• Kaizen
  • lean manufacturing

1. Introduction

The improvement initiative arose when it became clear that production capacity for the front and rear M300 wheel hub needed to increase in order to meet increased demand in Ecuador and Colombia. It is a business that holds potential to deal with SOFASA and General Motors, which required high production volumes compared with the current ones.

At the same time, General Motors demands that “lean manufacturing” be applied [1, 2] as a way of both increasing productivity and ensuring high quality. The goal is to make continuous improvement processes more robust.

These strategies must be applied to the manufacture of the front and rear M300 wheel hub supplied to General Motors.

The plant is divided into two main areas: forging and machining.

  1. Forge area: The smelting process is carried out under heat. In this area, the forging process is a closed one where the material is formed by applying compression forces. The steel is shaped by pressing it between two blocks (closed matrix) while raising the temperature in industrial furnaces. The furnaces work in the same cell as the corresponding presses. A normalization process and checking for cracks also takes place in this area.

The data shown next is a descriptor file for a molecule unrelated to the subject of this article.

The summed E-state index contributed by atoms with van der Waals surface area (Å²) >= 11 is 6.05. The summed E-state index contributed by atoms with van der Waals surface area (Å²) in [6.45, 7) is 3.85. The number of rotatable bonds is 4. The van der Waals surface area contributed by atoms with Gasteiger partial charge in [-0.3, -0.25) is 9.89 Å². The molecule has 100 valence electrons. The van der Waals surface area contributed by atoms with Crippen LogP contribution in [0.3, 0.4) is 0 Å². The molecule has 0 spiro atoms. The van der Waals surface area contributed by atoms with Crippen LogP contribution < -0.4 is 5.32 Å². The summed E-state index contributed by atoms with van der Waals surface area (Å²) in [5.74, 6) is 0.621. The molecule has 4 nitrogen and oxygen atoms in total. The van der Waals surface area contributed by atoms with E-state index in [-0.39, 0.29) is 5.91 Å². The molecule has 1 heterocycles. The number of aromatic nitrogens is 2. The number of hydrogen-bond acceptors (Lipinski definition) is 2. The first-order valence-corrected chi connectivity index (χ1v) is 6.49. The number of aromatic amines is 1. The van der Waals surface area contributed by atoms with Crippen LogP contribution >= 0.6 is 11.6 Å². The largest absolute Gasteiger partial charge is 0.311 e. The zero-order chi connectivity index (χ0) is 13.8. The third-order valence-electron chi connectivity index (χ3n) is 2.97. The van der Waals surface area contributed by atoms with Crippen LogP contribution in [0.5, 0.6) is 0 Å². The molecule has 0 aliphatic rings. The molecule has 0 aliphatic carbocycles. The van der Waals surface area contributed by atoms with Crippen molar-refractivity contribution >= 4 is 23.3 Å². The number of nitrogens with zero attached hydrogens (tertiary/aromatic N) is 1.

2. Machining area: here chip removal operations are preformed that result in semi-finished products through roughing (which require subsequent processes), or finished products with their final diameter (finishing processes).

Table 1 shows the machines and the manufacturing process for each area of the plant.

There are currently 14 operators working at the plant: